Recently, I found a need for a similar facility but I don't have REAL Studio. So I decided to write the beginnings of a standalone app whose purpose is to allow me to generate useful bits of code to paste into the source I am currently developing.

Under these circumstances, I was able to do a slightly more thorough job of hiding the string and making it more difficult for future enhancements to the compiler to optimise my code away.

The general idea is that I give the helper app my password and from it, the code produces a new function with a meaningless name and no reference to the original string.

In the main app, this function uses a MemoryBlock to convert integers in random sequence to a Base64Encoded string representing the password. The function then returns the Base64Decoded version of the string.

I've uploaded the source as part of where the whole set of snippets can be downloaded by SVN or you can look at the source for these routines at obfuscateTest Window1 because all the code is contained in that window.

The methods involved are

Function generator _
(inText As String, ByRef functionName As String) As String
Function randomIdentifier _
(minLength As Integer = 6, maxLength As Integer = 10) As String
which are called using code like
dim fName As String
taCode.Text = generator( tfPlainText.Text, fName )
if chkAddcaller.Value Then
taCode.Text = taCode.Text + EndOfLine + EndOfLine + _
"Sub Caller() " +EndOfLine + _
" Dim s as String = " + fName + "()" + EndOfLine + _
"End Sub"
end if
where taCode is a TextArea and tfPlainText is a TextField

Obviously this simple obfuscation is completely useless where real encryption is required.

However, where the aim is merely to hide slightly sensitive information from prying eyes, this will force them to work much harder to find the string.

Sunday, 26 July 2009

How can I help improve RB?

When I was developing large apps for other people to use, one of my recurring nightmares was that old bugs, once fixed, would return in a future version and make me look unprofessional.

Consequently, one of my most important tools was an ever-growing suite of test scenarios which I ran my app through before issuing a new release. I also asked my beta testers to run these scenarios where practical.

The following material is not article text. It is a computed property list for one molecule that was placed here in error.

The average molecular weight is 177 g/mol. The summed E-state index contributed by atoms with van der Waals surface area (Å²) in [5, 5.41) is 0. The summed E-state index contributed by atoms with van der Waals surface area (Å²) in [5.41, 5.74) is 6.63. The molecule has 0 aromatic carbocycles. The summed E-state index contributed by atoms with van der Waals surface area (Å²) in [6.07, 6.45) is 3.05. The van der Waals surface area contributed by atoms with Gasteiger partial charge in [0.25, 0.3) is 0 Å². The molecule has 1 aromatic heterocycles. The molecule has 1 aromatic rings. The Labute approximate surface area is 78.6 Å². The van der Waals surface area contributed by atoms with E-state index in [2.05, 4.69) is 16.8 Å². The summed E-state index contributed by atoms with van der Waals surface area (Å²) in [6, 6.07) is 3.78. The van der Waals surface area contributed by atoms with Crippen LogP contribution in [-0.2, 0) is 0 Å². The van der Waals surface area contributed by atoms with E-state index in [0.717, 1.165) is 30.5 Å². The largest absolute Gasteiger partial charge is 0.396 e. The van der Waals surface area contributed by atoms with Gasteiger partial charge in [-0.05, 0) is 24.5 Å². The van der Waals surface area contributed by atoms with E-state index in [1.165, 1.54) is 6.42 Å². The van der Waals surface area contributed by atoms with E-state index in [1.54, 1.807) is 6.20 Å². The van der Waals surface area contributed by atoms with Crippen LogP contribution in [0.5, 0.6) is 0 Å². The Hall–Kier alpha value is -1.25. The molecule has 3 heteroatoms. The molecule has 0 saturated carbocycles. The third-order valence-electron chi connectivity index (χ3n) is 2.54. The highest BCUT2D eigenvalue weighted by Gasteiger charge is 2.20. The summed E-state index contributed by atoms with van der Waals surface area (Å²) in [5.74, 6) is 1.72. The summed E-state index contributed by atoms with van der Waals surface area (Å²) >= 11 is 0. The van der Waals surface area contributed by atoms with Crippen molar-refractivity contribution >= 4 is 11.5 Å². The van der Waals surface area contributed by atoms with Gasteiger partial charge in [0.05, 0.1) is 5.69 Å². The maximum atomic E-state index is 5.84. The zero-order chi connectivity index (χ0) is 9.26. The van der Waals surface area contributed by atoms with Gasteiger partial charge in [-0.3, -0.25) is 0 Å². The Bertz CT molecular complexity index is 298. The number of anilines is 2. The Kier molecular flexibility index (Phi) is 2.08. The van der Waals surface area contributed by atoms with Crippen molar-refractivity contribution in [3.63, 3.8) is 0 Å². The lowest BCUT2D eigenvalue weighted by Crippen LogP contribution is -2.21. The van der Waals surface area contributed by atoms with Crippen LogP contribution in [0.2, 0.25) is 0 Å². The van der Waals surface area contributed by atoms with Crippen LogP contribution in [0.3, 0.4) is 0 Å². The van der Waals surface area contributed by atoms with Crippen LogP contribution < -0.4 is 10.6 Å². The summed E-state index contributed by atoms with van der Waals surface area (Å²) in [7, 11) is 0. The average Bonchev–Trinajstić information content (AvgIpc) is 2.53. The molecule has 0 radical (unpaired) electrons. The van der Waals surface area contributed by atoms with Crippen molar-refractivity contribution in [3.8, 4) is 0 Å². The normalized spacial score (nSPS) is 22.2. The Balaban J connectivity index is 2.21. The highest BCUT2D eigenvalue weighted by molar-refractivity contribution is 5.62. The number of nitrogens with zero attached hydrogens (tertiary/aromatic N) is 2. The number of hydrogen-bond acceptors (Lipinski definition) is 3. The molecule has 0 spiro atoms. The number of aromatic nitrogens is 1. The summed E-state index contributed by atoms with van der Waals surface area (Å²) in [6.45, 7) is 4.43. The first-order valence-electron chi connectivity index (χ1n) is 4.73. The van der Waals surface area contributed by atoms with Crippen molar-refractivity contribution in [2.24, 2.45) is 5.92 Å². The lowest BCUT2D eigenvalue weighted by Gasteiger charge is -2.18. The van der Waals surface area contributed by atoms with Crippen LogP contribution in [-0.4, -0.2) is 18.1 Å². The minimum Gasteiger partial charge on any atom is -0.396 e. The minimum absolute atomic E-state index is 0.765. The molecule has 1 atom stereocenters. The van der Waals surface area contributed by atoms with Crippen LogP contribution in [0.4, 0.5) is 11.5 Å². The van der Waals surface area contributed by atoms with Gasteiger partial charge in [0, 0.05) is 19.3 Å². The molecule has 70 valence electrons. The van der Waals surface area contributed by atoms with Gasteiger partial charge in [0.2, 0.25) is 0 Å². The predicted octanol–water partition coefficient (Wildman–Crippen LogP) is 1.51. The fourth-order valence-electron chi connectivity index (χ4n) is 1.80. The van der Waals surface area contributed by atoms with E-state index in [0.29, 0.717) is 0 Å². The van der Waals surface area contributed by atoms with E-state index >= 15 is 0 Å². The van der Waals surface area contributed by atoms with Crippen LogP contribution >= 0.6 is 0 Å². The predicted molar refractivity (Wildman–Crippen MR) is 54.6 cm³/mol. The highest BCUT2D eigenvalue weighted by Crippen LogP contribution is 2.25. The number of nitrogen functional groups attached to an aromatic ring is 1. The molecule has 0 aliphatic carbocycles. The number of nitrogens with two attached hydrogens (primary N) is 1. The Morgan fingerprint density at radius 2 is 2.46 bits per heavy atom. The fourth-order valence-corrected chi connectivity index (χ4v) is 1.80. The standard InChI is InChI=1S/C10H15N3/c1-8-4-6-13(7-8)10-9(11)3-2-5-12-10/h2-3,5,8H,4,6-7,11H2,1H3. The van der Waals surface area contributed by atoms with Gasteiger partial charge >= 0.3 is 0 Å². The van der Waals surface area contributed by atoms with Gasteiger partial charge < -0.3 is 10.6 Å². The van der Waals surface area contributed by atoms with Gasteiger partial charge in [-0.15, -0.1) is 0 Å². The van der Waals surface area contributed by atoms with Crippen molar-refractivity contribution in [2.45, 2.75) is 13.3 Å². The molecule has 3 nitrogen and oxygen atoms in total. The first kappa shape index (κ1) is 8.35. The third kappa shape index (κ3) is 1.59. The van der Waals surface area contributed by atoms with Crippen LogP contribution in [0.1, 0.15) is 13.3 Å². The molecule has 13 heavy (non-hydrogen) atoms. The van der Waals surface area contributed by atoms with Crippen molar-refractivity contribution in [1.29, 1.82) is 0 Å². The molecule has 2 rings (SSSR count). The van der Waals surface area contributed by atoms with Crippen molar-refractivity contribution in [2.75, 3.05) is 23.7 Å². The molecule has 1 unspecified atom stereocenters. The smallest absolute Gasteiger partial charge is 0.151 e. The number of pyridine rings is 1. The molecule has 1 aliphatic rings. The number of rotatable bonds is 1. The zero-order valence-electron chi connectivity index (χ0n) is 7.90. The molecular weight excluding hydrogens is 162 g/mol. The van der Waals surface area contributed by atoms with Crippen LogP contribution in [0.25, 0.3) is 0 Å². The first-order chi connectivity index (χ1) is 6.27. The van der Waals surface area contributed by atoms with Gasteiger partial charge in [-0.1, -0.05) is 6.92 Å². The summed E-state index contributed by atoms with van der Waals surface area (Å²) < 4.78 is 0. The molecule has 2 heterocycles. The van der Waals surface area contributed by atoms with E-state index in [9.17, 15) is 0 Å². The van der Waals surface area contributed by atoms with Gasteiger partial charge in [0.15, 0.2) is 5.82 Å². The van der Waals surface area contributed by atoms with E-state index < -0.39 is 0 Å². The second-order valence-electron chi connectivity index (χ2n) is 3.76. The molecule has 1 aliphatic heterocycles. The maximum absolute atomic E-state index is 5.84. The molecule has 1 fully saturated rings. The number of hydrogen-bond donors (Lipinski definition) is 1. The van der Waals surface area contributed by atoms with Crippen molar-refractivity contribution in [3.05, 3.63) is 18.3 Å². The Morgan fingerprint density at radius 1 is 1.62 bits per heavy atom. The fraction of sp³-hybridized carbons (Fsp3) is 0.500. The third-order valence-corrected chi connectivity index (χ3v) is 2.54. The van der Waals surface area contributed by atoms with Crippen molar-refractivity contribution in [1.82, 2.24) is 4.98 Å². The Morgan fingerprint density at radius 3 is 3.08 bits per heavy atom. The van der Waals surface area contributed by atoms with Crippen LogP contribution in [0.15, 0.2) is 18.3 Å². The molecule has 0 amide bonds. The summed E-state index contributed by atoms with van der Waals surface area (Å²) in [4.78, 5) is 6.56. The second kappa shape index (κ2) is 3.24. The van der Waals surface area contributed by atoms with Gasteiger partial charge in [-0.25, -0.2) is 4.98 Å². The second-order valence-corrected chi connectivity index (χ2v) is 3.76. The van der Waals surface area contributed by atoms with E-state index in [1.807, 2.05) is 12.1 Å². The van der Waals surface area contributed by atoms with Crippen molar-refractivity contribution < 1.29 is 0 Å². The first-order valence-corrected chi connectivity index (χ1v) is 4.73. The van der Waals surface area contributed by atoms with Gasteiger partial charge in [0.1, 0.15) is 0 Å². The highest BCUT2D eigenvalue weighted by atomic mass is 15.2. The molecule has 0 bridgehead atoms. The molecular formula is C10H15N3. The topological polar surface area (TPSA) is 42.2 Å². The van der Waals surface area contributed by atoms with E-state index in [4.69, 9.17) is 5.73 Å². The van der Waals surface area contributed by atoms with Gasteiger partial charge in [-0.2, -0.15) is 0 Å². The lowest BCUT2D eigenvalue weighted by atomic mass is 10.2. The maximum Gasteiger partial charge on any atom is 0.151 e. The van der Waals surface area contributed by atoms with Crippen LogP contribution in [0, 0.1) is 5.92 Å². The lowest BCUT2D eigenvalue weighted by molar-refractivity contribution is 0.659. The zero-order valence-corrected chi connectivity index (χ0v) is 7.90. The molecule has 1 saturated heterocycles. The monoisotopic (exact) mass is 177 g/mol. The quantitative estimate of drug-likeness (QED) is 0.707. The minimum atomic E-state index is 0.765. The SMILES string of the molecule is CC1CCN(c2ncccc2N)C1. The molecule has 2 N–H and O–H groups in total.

It seems to me that if my app were a programming language, this sort of suite would be particularly easy to produce.
No doubt RS have an extensive testing suite but they don't make it public for users to test. Also, I sometimes wonder if they share my nightmare.

I keep wondering about starting an open-source project which would host tests of current and previous bugs.

  • Have I the time and enthusiasm to produce the original framework?
  • Do I know enough about the current bugs?
  • Would someone else be more appropriate as the project owner?

Of course, there was Joe Strout's excellent ROTOR which ran several tests that could be automated and which many of us ran on each new beta and release for a while but those tests all seem to pretty much pass these days (except the encoding of external files) and it has fallen out of sight.

My preference now would be for something that runs unit tests where possible but which also includes tests which required user-involvement.
There would be a project (or projects) with windows describing what the user needed to do and what result was being looked for.
This would allow tests to be run on as many platforms as possible by beta testers, new users and anyone who starts using the latest version.

Hopefully, if there were user reports quoting problems found by the testing suite, RS would be able to check it out for themselves.

It seems to me that this would be a more positive step than just producing a list of bugs.

Perhaps I'll manage to get this started at some point. Or perhaps someone else will come up with the idea and the enthusiasm first and run with it.